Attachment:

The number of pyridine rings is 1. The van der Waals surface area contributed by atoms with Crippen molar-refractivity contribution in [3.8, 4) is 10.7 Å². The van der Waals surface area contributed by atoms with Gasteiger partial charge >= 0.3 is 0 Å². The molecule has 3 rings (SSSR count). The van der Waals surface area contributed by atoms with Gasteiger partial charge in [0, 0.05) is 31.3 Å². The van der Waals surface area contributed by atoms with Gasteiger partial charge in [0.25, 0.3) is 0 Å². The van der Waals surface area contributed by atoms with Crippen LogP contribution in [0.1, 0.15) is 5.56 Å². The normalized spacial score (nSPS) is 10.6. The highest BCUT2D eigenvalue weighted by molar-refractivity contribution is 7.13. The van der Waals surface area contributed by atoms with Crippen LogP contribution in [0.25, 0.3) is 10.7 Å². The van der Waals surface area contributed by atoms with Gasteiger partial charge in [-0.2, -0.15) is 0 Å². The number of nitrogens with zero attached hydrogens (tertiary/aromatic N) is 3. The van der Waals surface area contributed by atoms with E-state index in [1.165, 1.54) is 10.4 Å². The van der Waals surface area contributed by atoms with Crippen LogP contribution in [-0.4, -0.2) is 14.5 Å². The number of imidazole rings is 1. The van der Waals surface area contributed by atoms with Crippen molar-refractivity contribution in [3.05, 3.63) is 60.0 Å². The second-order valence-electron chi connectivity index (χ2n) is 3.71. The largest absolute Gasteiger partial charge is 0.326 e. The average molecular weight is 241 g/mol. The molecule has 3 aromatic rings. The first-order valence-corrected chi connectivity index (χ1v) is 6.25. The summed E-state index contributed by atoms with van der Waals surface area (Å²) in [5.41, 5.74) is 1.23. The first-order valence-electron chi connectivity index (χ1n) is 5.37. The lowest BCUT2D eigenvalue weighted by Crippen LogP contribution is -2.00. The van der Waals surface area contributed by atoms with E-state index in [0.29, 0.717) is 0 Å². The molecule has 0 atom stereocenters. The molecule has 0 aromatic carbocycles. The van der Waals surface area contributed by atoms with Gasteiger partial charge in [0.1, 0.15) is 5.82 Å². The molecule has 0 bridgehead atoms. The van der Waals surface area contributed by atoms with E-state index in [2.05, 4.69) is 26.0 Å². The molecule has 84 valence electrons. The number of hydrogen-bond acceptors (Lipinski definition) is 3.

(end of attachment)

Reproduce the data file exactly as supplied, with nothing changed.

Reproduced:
The number of pyridine rings is 1. The van der Waals surface area contributed by atoms with Crippen molar-refractivity contribution in [3.8, 4) is 10.7 Å². The van der Waals surface area contributed by atoms with Gasteiger partial charge >= 0.3 is 0 Å². The molecule has 3 rings (SSSR count). The van der Waals surface area contributed by atoms with Gasteiger partial charge in [0, 0.05) is 31.3 Å². The van der Waals surface area contributed by atoms with Gasteiger partial charge in [0.25, 0.3) is 0 Å². The van der Waals surface area contributed by atoms with Crippen LogP contribution in [0.1, 0.15) is 5.56 Å². The normalized spacial score (nSPS) is 10.6. The highest BCUT2D eigenvalue weighted by molar-refractivity contribution is 7.13. The van der Waals surface area contributed by atoms with Crippen LogP contribution in [0.25, 0.3) is 10.7 Å². The van der Waals surface area contributed by atoms with Gasteiger partial charge in [-0.2, -0.15) is 0 Å². The number of nitrogens with zero attached hydrogens (tertiary/aromatic N) is 3. The van der Waals surface area contributed by atoms with E-state index in [1.165, 1.54) is 10.4 Å². The van der Waals surface area contributed by atoms with Crippen LogP contribution in [-0.4, -0.2) is 14.5 Å². The number of imidazole rings is 1. The van der Waals surface area contributed by atoms with Crippen molar-refractivity contribution in [3.05, 3.63) is 60.0 Å². The second-order valence-electron chi connectivity index (χ2n) is 3.71. The largest absolute Gasteiger partial charge is 0.326 e. The average molecular weight is 241 g/mol. The molecule has 3 aromatic rings. The first-order valence-corrected chi connectivity index (χ1v) is 6.25. The summed E-state index contributed by atoms with van der Waals surface area (Å²) in [5.41, 5.74) is 1.23. The first-order valence-electron chi connectivity index (χ1n) is 5.37. The lowest BCUT2D eigenvalue weighted by Crippen LogP contribution is -2.00. The van der Waals surface area contributed by atoms with E-state index in [0.29, 0.717) is 0 Å². The molecule has 0 atom stereocenters. The molecule has 0 aromatic carbocycles. The van der Waals surface area contributed by atoms with Gasteiger partial charge in [0.1, 0.15) is 5.82 Å². The molecule has 0 bridgehead atoms. The van der Waals surface area contributed by atoms with E-state index in [2.05, 4.69) is 26.0 Å². The molecule has 84 valence electrons. The number of hydrogen-bond acceptors (Lipinski definition) is 3.